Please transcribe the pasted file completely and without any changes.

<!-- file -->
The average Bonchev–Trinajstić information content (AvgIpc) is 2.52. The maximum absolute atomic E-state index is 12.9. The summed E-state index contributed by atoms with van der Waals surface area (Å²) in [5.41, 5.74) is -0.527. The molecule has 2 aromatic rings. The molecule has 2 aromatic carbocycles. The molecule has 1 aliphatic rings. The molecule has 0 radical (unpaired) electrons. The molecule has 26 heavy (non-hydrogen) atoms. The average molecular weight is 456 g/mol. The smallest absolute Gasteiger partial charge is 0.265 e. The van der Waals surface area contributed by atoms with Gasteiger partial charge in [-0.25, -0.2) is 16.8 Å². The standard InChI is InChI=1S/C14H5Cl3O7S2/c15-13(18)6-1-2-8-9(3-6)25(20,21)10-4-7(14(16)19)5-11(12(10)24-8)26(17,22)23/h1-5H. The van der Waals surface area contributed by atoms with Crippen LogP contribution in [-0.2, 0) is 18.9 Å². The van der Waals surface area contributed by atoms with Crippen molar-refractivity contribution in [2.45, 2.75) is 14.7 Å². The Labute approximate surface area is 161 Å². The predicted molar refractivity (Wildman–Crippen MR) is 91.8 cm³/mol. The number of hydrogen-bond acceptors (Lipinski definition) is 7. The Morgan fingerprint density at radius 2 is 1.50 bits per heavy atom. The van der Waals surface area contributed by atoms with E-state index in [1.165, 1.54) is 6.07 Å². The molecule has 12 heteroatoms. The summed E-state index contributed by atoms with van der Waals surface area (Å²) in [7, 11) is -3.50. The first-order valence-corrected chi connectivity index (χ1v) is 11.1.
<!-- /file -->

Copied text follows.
The average Bonchev–Trinajstić information content (AvgIpc) is 2.52. The maximum absolute atomic E-state index is 12.9. The summed E-state index contributed by atoms with van der Waals surface area (Å²) in [5.41, 5.74) is -0.527. The molecule has 2 aromatic rings. The molecule has 2 aromatic carbocycles. The molecule has 1 aliphatic rings. The molecule has 0 radical (unpaired) electrons. The molecule has 26 heavy (non-hydrogen) atoms. The average molecular weight is 456 g/mol. The smallest absolute Gasteiger partial charge is 0.265 e. The van der Waals surface area contributed by atoms with Gasteiger partial charge in [-0.25, -0.2) is 16.8 Å². The standard InChI is InChI=1S/C14H5Cl3O7S2/c15-13(18)6-1-2-8-9(3-6)25(20,21)10-4-7(14(16)19)5-11(12(10)24-8)26(17,22)23/h1-5H. The van der Waals surface area contributed by atoms with Crippen LogP contribution in [-0.2, 0) is 18.9 Å². The van der Waals surface area contributed by atoms with Crippen molar-refractivity contribution in [2.45, 2.75) is 14.7 Å². The Labute approximate surface area is 161 Å². The predicted molar refractivity (Wildman–Crippen MR) is 91.8 cm³/mol. The number of hydrogen-bond acceptors (Lipinski definition) is 7. The Morgan fingerprint density at radius 2 is 1.50 bits per heavy atom. The van der Waals surface area contributed by atoms with E-state index in [1.165, 1.54) is 6.07 Å². The molecule has 12 heteroatoms. The summed E-state index contributed by atoms with van der Waals surface area (Å²) in [7, 11) is -3.50. The first-order valence-corrected chi connectivity index (χ1v) is 11.1.